Earlier this evening, just like a bunch of classmates, I decided to take the leap and go for the very first time to one of these Start Up events: the Start Up Bar, which probably rings a bell for many of you. This event took place at the Scandic Continental, in the heart of Stockholm, and hosted, in a rather fancy and classy rooftop bar, dozens of people with different jobs, backgrounds and exceptations. Here’s a short summary of my experience there.

To be completely honest, I was not that excited about it in the first place, but I have to admit that Kevin’s recent experience at a similar event had made me kind of curious about it though. I thus went there trying to keep my mind as opened as possible, willing to discover what this meeting really had to offer.

As soon as I got in there, I noticed a first thing: it was absolutely not a “suit up” event! Everyone looked pretty relaxed, and the general mood was actually nice. So I got right into the crowd, trying to bear in mind the different pieces of advice read on previous blogposts: “being present”, “dare to stand alone”… And that’s when a second important fact struck me: it was incredibly easy to meet new people in that place! Beyond the fact that I was given a sticker basically saying “please talk to me” in Swedish, I just couldn’t stay alone for more than 1 minute without seeing a new person coming to me to introduce himself/herself. This led to several interesting meetings, among which a young entrepreneur who had just launched his website, the co-founder of a business development firm and a former KTH student who was getting ready to launch his nanotechnology-based revolutionary top secret product!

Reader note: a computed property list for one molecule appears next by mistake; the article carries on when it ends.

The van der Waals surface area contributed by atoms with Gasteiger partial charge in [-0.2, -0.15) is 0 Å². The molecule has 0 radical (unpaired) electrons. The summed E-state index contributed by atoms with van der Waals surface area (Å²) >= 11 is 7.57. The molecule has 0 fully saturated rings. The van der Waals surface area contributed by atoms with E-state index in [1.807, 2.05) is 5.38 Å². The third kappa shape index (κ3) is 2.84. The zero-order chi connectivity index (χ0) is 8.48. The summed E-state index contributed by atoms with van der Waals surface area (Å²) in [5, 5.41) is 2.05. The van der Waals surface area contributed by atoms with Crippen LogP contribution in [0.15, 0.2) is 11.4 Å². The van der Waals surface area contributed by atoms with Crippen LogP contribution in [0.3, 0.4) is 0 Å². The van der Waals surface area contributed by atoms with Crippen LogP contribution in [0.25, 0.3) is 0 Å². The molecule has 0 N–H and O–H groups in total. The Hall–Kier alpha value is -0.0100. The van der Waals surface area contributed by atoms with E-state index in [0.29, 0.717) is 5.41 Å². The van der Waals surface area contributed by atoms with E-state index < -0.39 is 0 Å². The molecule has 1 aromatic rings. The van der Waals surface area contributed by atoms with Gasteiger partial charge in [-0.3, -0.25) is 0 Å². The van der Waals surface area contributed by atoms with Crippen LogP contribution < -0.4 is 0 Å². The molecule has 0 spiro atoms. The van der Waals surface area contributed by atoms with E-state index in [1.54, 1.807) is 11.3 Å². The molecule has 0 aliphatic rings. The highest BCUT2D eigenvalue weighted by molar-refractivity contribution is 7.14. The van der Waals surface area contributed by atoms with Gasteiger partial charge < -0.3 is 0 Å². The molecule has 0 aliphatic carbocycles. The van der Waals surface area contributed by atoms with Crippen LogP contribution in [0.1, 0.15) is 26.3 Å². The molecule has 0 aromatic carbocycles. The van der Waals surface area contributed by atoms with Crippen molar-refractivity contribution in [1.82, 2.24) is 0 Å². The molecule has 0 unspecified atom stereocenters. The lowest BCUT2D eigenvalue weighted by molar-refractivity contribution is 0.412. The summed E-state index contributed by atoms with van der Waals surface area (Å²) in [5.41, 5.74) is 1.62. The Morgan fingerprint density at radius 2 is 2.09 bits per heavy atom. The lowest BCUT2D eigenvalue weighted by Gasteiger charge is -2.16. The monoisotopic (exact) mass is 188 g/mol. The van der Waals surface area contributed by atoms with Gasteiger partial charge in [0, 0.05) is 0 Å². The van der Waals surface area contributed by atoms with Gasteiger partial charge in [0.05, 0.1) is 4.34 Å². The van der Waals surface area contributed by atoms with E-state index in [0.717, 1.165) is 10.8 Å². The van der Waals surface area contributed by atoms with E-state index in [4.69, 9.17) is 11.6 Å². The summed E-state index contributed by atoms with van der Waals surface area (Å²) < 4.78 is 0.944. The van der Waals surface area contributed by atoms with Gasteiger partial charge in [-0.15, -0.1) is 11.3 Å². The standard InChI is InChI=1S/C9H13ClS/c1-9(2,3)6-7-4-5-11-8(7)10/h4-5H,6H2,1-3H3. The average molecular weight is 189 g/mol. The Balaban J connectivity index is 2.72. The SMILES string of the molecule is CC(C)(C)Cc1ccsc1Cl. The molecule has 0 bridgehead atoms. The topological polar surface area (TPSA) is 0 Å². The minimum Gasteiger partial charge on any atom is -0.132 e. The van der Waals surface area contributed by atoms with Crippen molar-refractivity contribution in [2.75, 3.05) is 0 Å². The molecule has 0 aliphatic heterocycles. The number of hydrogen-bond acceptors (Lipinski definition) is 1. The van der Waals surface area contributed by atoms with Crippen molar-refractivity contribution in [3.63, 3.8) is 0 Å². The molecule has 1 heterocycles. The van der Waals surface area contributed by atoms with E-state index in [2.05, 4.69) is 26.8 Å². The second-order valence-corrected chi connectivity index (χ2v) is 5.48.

During these talks, my main goal, rather than “making friends” or pitching an idea, was to get both their professional and personal feedback on their entrepreneur experience so far. The main thing I got out of it is actually surprisingly (or maybe not) close to what Serdar has kept saying for weeks now: the idea is only 5%, execution is what matters, it’s up to us to move and make things happen… The young entrepreneur I mentionned before even talked about lean start up, something that we were discussing in class just yesterday! I actually had decided to take Serdar’s advice and to doubt everything he said even if he was the teacher, but I have to admit that I heard tonight most of the things we’ve been told in class, from several different people (which were obviously not Serdar!).

I’d like to conclude by saying that all the people I had a chat with this evening also said the same thing about their entrepreneur life: it’s not easy at all, but they’re all totally enjoying themselves. It’s only a choice that you have to make for your life: stay on the easy comforting path and take the risk of getting eventually some regrets, or just go for it!

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